3. He encourages student-student interaction as opposed to student-teacher interaction, generally avoids acting as a mediator or judging the quality of ideas expressed.

4. He rarely summarizes the positions taken by students on the learnings that occur. He recognizes that the act of summary or "closure" tends to have the effect of ending further thought.

5. Generally, each of his lessons pose a problem for students.

6. His lessons develop from the responses of students and not from a previously determined "logical" structure. (Postman & Weingartner, 1969, p. 33-36)

Ned said

at 11:07 am on Mar 17, 2010

Check out www.brightidea.com. I really liked their product for collecting ideas - we don't have to use it here - but the cool thing here is the ability to vote on ideas etc. and so some of the filtering is also done by the crowd.

Michael J said

at 11:22 am on Mar 17, 2010

might be cool to use for assembling improving high school ideas?

Ned said

at 8:12 pm on Mar 17, 2010

Michael, that is precisely what it can be used for. I have seen it used for crowdsourcing ideas. The interface has a place to provide your ideas, vote on other ideas, and build on it. There will still be manual work involved but we might as well leverage the masses for as much filtering we can do.

I liked the article too - some good stuff in there.

Tom Graves said

at 1:26 am on Mar 18, 2010

Another article / video by/on Ken Robinson, this time on CNN yesterday: 'Why teaching is not like making motorcars' http://www.cnn.com/2010/OPINION/03/17/ted.ken.robinson/index.html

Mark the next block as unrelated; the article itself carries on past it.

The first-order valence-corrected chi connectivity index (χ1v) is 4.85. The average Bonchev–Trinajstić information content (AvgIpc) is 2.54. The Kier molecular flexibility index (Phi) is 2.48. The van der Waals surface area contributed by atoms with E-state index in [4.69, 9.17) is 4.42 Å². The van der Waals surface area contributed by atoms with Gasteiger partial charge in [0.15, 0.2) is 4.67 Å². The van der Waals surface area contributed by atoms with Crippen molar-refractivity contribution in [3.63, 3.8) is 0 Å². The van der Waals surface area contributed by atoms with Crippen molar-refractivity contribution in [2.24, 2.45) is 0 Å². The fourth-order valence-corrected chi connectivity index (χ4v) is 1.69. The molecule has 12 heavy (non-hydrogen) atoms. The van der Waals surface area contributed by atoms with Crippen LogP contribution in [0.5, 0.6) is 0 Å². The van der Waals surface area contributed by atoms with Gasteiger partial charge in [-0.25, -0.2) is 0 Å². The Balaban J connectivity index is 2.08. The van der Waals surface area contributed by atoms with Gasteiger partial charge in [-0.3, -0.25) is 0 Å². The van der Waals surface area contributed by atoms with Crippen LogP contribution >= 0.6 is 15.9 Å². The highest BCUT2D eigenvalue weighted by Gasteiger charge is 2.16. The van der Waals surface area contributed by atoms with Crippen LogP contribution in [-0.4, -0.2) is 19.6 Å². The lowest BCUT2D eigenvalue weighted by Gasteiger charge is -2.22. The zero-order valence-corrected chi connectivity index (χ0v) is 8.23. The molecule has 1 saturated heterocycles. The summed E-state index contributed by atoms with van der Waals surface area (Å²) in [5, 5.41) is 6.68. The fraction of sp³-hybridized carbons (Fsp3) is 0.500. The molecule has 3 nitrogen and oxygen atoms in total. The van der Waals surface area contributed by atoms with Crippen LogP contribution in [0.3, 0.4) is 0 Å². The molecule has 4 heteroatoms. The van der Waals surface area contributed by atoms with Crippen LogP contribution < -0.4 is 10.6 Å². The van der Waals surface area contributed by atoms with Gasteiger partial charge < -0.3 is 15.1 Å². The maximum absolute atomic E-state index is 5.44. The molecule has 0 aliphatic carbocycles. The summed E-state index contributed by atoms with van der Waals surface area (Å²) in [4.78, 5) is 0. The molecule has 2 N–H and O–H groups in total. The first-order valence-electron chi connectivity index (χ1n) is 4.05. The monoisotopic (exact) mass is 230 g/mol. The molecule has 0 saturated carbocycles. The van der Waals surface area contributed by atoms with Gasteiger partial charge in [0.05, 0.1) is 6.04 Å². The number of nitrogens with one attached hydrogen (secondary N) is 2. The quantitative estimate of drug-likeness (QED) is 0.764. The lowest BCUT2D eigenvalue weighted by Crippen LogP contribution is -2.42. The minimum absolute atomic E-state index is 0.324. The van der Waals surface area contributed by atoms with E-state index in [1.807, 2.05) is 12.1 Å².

May be useful for credibility/ideas etc.

There's also a ref to Obama calling for a radical overhaul of the school-system, but I presume you already know that. :-)

Hope this helps, as usual.

Michael J said

at 7:36 am on Mar 18, 2010

Just to add some twitter data points: I asked @spedteacher How would you fix the dropout problem:

spedteacher

@ToughLoveforX I'd encourage dropping out and provide alternative ways for those students to learn what they want and/or need to.

Michael J said

at 7:54 am on Mar 18, 2010

Tom,
The fact that CNN picks ups Ted Robinson might be a big deal. I think I'm watching meme shift.
93 teachers get fired in Rhode Island, Newsweek does an article on why firing teachers is the right thing to do, Now CNN notices Ted Robinson. and around the States schools are starting to go to 4 day weeks as the States go bankrupt. California and Texas both make moves to open up the texbook monopolies . Florida approves Open Source reading curriculum for lower schools.

If what I think I'm seeing is close to correct, and we're seeing a meme shift it might mean we have to take that into account as we brainstorm the best ways to intervene.

Michael J said

at 8:01 am on Mar 18, 2010

Please excuse three in a row, but another data point after I clicked the add comment button.
This one comes from Wall Street and concerns the "End of Print" meme. I was always convinced it was bullshit. probably becuase I spent 30 years selling and producing Print. In March I started a "Print Centric" IRA. All companies related to the print infrastructure. Since that time McClatchey increased in value over 8 times and Gannett over 4 times. Every print stock has been growing since then. Consolidated Graphics over 100%, Oce - a digital print company 100%.